Career diplomat Michel Kafando has been named as Burkina Faso’s interim president to steer the west African nation during a one-year transition back to civilian rule following the toppling of its veteran leader.
The appointment of the former foreign minister and UN ambassador is set to end weeks of uncertainty after violent protests brought down the 27-year regime of president Blaise Compaore and the military seized power.
“It is an awesome responsibility that falls to me, I already foresee the pitfalls and the immensity of the task,” the 72-year-old Kafando told reporters, describing his appointment as “more than an honour”.
His appointment came ahead of a deadline imposed by the African Union, which had warned the impoverished country would face sanctions unless it chose an interim leader by Monday.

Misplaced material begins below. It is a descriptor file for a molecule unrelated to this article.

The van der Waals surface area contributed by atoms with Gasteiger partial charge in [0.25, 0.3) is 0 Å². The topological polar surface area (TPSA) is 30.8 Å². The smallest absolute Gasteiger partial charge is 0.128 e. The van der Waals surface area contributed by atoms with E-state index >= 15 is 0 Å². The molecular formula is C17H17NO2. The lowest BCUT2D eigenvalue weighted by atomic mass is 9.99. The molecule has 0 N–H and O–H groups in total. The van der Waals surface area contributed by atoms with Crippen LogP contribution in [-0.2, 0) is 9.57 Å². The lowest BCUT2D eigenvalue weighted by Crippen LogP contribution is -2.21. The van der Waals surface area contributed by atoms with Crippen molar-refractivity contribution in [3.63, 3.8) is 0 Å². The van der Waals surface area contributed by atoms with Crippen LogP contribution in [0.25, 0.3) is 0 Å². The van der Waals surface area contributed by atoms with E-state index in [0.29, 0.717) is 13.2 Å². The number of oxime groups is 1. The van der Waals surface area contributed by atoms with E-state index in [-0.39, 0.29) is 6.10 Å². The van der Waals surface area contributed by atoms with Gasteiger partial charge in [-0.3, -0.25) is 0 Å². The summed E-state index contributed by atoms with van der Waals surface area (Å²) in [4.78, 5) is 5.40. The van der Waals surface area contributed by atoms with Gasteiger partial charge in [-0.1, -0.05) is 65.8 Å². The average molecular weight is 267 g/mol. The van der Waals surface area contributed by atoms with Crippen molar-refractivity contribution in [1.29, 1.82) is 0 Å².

AU chief Nkosazana Dlamini-Zuma welcomed Kafando’s appointment and praised the people of Burkina Faso “for their political maturity and sense of responsibility”, and called for “a smooth transition under the direction of civil authorities”.
Kafando, who will have to be confirmed by the Constitutional Council, served as ambassador to the United Nations from 1998 to 2011. He was also Burkina Faso’s foreign minister in 1982-3.
Kafando’s appointment came after the military on Saturday reinstated the constitution that it suspended when it took over following Compaore’s ousting.
On Sunday the military officially signed a “transition charter” – a sort of interim constitution hammered out between the military and civilian, opposition and religious figures last week.
Under the deal, the president will appoint a prime minister, either a civilian or a military figure, who will head a 25-member transitional government.
A civilian will also head a 90-seat parliament, known as the National Transitional Council.